Vegan and Vegetarian Diets for Dogs: A Word of Caution

VEGAN AND VEGETARIAN DIETS FOR DOGS: A WORD OF CAUTION

By Michael W. Fox BVetMed, PhD, DSc, MRCVS

 In his article about feeding dogs a vegan or vegetarian diet which ethologist Dr. Marc Bekoff posted in Psychology Today (https://www.psychologytoday.com/us/blog/animal-emotions/201904/canine-cuisine-can-my-dog-do-okay-vegan-people-food) he cites two veterinarians who do did not express any of the reservations that I have about such diets.
 Many dogs, especially German shepherds, get pancreatic insufficiency---run out of starch-digesting enzymes--- when on a high grain/starch diet. Some other breeds develop irritable and inflammatory bowel diseases and colitis --partially the gluten problem---and associated allergies from the secondary leaky gut syndrome. 

 Dysbiosis (an unhealthy population of gut bacteria) associated with biologically inappropriate diets can lead to other health problems that are rectified by dietary corrections and supplements.

 Corn and wheat can cause seizures in dogs and soy causes bloating and indigestion, indicative  of food intolerance. A high fiber diet can lead to constant hunger and malnutrition while a high carbohydrate diet can lead to obesity, diabetes, arthritis and other health problems.

 Alternative dietary inclusions such as potato, pea flour and lentils (pulses) have been recently linked with dilated cardiomyopathy in dogs. High levels of lectins in these ingredients may interfere with uptake of taurine which is an added supplement in most manufactured dog and cat foods.  
  Omega 3 and DHA (docosahexaenoic) and EPA ( eicosapentaenoic) fatty acid deficiencies and high levels of Omega 6 from corn in vegan and vegetarian diets for dogs (and people) are also a major concern. Deficiencies can underlie serious skin disorders, inflammatory conditions and are essential for the neurological and visual development of puppies. Pregnant bitches should therefore not be given biologically inappropriate and deficient diets. These fatty acids may also slow down cognitive decline in ageing animals and certainly help sustain cardiac health.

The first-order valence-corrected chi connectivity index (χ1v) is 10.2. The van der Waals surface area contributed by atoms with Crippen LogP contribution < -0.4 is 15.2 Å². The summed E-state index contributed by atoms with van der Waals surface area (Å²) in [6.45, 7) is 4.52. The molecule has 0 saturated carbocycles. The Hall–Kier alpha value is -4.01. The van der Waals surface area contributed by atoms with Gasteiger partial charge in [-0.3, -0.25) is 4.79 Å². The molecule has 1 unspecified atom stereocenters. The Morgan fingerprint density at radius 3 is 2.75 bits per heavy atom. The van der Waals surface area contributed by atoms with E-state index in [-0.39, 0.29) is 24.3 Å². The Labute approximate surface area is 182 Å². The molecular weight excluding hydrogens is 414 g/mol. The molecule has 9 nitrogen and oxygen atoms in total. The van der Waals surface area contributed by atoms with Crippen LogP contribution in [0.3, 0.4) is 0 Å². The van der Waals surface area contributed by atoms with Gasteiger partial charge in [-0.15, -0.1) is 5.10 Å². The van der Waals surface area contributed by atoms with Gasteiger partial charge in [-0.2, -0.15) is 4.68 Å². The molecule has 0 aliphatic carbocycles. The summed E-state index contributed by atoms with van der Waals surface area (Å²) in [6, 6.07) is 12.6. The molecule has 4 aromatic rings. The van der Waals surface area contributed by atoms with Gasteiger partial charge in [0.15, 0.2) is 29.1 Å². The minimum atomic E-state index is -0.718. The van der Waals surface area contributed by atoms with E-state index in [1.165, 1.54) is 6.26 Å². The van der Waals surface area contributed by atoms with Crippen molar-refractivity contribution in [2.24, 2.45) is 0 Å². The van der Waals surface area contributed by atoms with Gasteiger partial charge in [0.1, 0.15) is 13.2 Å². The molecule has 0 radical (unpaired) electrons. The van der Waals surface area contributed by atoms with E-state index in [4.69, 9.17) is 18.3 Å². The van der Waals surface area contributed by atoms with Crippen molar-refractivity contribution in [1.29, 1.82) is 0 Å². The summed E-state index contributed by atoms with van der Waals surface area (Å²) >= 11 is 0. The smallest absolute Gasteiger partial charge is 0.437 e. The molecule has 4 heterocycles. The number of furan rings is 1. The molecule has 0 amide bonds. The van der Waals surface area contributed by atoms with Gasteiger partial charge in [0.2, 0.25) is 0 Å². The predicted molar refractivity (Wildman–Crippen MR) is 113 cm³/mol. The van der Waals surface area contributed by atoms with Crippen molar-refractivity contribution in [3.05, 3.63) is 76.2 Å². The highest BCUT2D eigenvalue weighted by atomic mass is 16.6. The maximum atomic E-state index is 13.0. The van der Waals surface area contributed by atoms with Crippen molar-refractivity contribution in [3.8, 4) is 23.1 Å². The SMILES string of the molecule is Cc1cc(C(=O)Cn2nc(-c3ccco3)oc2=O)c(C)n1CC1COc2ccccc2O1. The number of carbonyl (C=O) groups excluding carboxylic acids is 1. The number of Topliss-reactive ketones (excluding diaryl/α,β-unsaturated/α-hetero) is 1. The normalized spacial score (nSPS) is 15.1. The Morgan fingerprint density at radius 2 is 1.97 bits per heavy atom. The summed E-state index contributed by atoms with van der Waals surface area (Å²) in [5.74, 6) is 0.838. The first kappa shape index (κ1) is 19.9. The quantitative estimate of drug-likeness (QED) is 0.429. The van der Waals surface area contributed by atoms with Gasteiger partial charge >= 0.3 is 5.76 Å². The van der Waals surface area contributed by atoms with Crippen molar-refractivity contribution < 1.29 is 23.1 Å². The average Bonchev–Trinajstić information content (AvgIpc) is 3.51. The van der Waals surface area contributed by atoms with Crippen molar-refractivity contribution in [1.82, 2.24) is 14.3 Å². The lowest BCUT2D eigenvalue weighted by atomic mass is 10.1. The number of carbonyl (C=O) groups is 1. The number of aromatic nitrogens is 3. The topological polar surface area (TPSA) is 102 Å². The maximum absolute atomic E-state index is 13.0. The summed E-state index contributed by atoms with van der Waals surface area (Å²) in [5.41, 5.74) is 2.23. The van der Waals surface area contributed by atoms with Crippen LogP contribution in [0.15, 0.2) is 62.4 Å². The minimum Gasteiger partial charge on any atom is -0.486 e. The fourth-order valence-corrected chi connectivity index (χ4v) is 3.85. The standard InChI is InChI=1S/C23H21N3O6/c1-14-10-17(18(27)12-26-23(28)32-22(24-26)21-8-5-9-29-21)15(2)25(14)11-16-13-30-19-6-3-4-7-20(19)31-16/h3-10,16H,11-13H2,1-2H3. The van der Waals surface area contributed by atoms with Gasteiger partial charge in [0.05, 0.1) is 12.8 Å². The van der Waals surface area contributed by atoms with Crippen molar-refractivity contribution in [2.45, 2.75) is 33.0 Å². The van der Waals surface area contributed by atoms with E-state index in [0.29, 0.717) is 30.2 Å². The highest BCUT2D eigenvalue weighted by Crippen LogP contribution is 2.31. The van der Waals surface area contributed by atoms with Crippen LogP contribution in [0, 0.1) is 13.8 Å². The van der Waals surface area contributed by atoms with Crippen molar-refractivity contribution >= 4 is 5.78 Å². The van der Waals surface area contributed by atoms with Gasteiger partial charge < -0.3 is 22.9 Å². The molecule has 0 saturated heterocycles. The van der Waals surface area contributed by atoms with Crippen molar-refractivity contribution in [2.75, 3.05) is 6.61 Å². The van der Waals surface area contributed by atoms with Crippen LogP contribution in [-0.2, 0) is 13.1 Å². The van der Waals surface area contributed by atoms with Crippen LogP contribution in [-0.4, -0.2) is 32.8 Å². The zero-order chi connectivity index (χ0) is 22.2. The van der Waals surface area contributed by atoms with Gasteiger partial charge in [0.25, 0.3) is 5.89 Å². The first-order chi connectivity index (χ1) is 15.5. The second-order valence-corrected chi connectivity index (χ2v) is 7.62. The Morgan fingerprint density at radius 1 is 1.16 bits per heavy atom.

Dogs and cats are often allergic to eggs and dairy products or have varying degrees of dietary intolerance. 
   Adding synthetic supplements to correct deficiencies in vegan and vegetarian diets can be problematic as per recent recalls of dog foods containing excessive, toxic levels of Vitamin D.
    My ultimate concern is that dogs (and cats) on biologically inappropriate diets may present clinical problems that some veterinarians will address primarily and possibly exclusively, believing that the animals are being fed an adequate diet. Treating the symptoms and consequences of improper nutrition rather than addressing the root cause has happened in many instances especially with dogs and cats being fed manufactured pet foods sold by the veterinarians who believe that the foods are no problem, along with profitable prescription diets.      
    These concerns and others about many conventional manufactured pet foods with “junk” and hazardous plant and animal ingredients condemned for human consumption are documented in the book that I co-authored with two other veterinarians, Not Fit for a Dog: The Truth About Manufactured Cat and Dog Foods. For more details and home-prepared recipes for dogs and cats, visit www.drfoxonehealth.com.